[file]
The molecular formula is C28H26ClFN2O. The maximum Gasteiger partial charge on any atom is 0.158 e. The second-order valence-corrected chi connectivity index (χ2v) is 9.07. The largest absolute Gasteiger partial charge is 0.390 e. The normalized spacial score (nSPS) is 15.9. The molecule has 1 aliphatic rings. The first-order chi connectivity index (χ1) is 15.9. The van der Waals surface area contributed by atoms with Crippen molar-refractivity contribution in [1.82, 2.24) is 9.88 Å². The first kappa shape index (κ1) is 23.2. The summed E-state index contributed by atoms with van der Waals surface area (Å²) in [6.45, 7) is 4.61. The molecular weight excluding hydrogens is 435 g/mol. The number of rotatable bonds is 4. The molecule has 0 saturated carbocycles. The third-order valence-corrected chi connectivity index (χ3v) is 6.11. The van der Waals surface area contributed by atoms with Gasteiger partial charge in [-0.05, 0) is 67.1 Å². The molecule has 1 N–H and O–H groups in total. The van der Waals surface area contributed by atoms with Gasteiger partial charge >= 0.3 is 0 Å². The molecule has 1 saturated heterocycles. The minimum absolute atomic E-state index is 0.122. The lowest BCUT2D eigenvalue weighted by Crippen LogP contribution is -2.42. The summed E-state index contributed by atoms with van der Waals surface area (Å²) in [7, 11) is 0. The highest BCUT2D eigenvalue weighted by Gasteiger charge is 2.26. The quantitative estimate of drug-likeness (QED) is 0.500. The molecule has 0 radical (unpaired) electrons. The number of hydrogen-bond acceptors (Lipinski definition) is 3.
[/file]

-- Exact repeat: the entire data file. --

The molecular formula is C28H26ClFN2O. The maximum Gasteiger partial charge on any atom is 0.158 e. The second-order valence-corrected chi connectivity index (χ2v) is 9.07. The largest absolute Gasteiger partial charge is 0.390 e. The normalized spacial score (nSPS) is 15.9. The molecule has 1 aliphatic rings. The first-order chi connectivity index (χ1) is 15.9. The van der Waals surface area contributed by atoms with Crippen molar-refractivity contribution in [1.82, 2.24) is 9.88 Å². The first kappa shape index (κ1) is 23.2. The summed E-state index contributed by atoms with van der Waals surface area (Å²) in [6.45, 7) is 4.61. The molecular weight excluding hydrogens is 435 g/mol. The number of rotatable bonds is 4. The molecule has 0 saturated carbocycles. The third-order valence-corrected chi connectivity index (χ3v) is 6.11. The van der Waals surface area contributed by atoms with Gasteiger partial charge in [-0.05, 0) is 67.1 Å². The molecule has 1 N–H and O–H groups in total. The van der Waals surface area contributed by atoms with Gasteiger partial charge >= 0.3 is 0 Å². The molecule has 1 saturated heterocycles. The minimum absolute atomic E-state index is 0.122. The lowest BCUT2D eigenvalue weighted by Crippen LogP contribution is -2.42. The summed E-state index contributed by atoms with van der Waals surface area (Å²) in [7, 11) is 0. The highest BCUT2D eigenvalue weighted by Gasteiger charge is 2.26. The quantitative estimate of drug-likeness (QED) is 0.500. The molecule has 0 radical (unpaired) electrons. The number of hydrogen-bond acceptors (Lipinski definition) is 3.